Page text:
They further leveraged social media by suggesting to interested parties that they donate, sign online petitions, post their PP badge, or tweet about the issue.  The rest was left to mainstream media and roughly 24 hours later they had won the battle.

When faced with tough decisions, developing a dynamic plan to frame your argument in the best possible light is akin to other strategic planning efforts.  You can leverage any decision if you understand the dynamics.  Marketing, branding, PR, and other communications are not for the untrained and best left to professionals who look at the world from the 30,000 foot level.

Pulling Weeds

Nonprofit organizations can take a tip from successful realtors.  Well-groomed houses, those with curb appeal, sell!  Home buyers can easily see that sellers have taken care of the property and that creates demand.

In the nonprofit community, where donors want to be investors in well-managed organizations, we can learn from this well-known real estate paradigm.  Donors just like home buyers need to be reassured that their investments are sound.

Your brand is a reflection of what the community (investors) think about the value of your work.  So you need to effectively communicate your success in a clear and understandable manner, but first you need to know whether you are effective.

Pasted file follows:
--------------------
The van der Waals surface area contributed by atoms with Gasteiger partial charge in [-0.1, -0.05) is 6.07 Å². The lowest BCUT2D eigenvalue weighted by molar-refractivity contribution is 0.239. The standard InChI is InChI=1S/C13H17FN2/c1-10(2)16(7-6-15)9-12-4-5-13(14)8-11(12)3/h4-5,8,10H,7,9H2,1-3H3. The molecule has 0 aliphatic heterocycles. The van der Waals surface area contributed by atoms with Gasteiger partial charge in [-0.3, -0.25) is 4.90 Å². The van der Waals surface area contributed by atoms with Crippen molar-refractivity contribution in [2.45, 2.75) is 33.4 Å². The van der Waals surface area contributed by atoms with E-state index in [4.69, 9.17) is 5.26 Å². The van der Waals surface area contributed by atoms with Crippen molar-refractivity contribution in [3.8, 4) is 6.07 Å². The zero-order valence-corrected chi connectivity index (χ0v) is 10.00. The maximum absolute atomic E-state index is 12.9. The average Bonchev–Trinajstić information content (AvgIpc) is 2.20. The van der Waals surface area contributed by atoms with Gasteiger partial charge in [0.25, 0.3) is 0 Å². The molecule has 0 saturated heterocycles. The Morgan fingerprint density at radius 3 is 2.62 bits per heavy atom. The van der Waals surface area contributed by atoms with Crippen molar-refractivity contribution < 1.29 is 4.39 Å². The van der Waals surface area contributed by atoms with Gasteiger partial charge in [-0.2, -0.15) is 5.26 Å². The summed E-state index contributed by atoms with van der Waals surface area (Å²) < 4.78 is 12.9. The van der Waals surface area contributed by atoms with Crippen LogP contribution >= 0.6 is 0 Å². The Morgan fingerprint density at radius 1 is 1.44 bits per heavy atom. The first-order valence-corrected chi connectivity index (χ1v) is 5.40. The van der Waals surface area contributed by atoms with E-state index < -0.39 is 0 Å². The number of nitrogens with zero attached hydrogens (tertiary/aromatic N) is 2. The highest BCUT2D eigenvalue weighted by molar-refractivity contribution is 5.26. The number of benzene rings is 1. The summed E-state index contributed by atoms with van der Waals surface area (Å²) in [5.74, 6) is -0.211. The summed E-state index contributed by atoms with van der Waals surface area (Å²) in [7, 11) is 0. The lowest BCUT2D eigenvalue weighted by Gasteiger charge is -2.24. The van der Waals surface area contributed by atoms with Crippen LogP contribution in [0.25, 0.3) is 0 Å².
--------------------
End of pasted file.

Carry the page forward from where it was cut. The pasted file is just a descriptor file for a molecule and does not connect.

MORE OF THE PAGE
The best way to understand your effectiveness is through metrics.  But, it is much more complicated than simply counting how many meals you have served. You need to know what works and what doesn't. Defining success, setting goals, and measuring progress help you evaluate and refine your programs.     When you transparently polish & improve your program you demonstrate that you are well-managed.

Cultivating your program by pulling weeds like redundant activities, ineffective processes, and sometimes by eliminating program components creates curb appeal for your organization.  A garden free of weeds grows and so will your organization, if you groom it.